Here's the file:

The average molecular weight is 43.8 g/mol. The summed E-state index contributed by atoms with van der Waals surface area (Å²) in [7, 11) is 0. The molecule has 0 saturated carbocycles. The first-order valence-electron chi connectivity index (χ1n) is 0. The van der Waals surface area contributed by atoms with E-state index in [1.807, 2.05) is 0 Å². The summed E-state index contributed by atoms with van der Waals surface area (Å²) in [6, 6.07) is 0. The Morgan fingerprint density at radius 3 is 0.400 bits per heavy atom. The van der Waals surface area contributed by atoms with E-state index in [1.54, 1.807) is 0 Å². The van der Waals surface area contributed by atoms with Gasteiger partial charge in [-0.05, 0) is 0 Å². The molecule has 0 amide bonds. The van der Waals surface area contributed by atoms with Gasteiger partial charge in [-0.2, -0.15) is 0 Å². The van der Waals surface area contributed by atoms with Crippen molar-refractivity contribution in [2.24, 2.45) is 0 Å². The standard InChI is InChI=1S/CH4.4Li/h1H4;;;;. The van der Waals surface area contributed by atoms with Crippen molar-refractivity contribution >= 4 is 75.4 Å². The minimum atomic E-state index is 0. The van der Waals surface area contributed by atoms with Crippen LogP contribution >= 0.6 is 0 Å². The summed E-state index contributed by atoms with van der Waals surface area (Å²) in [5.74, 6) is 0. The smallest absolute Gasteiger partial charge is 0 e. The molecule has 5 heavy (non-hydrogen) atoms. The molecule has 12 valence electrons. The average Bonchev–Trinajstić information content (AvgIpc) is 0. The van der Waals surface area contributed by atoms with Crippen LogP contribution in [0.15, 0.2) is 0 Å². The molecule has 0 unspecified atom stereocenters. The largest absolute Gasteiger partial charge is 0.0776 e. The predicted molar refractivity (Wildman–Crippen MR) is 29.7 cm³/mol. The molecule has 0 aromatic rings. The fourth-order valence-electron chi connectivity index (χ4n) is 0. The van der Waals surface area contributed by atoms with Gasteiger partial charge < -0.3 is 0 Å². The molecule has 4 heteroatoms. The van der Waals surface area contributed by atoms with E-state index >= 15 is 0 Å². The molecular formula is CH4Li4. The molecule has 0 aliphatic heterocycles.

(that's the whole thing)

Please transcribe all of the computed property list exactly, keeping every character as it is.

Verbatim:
The average molecular weight is 43.8 g/mol. The summed E-state index contributed by atoms with van der Waals surface area (Å²) in [7, 11) is 0. The molecule has 0 saturated carbocycles. The first-order valence-electron chi connectivity index (χ1n) is 0. The van der Waals surface area contributed by atoms with E-state index in [1.807, 2.05) is 0 Å². The summed E-state index contributed by atoms with van der Waals surface area (Å²) in [6, 6.07) is 0. The Morgan fingerprint density at radius 3 is 0.400 bits per heavy atom. The van der Waals surface area contributed by atoms with E-state index in [1.54, 1.807) is 0 Å². The van der Waals surface area contributed by atoms with Gasteiger partial charge in [-0.05, 0) is 0 Å². The molecule has 0 amide bonds. The van der Waals surface area contributed by atoms with Gasteiger partial charge in [-0.2, -0.15) is 0 Å². The van der Waals surface area contributed by atoms with Crippen molar-refractivity contribution in [2.24, 2.45) is 0 Å². The standard InChI is InChI=1S/CH4.4Li/h1H4;;;;. The van der Waals surface area contributed by atoms with Crippen molar-refractivity contribution >= 4 is 75.4 Å². The minimum atomic E-state index is 0. The van der Waals surface area contributed by atoms with Crippen LogP contribution >= 0.6 is 0 Å². The summed E-state index contributed by atoms with van der Waals surface area (Å²) in [5.74, 6) is 0. The smallest absolute Gasteiger partial charge is 0 e. The molecule has 5 heavy (non-hydrogen) atoms. The molecule has 12 valence electrons. The average Bonchev–Trinajstić information content (AvgIpc) is 0. The van der Waals surface area contributed by atoms with Crippen LogP contribution in [0.15, 0.2) is 0 Å². The molecule has 0 unspecified atom stereocenters. The largest absolute Gasteiger partial charge is 0.0776 e. The predicted molar refractivity (Wildman–Crippen MR) is 29.7 cm³/mol. The molecule has 0 aromatic rings. The fourth-order valence-electron chi connectivity index (χ4n) is 0. The van der Waals surface area contributed by atoms with Gasteiger partial charge < -0.3 is 0 Å². The molecule has 4 heteroatoms. The van der Waals surface area contributed by atoms with E-state index >= 15 is 0 Å². The molecular formula is CH4Li4. The molecule has 0 aliphatic heterocycles.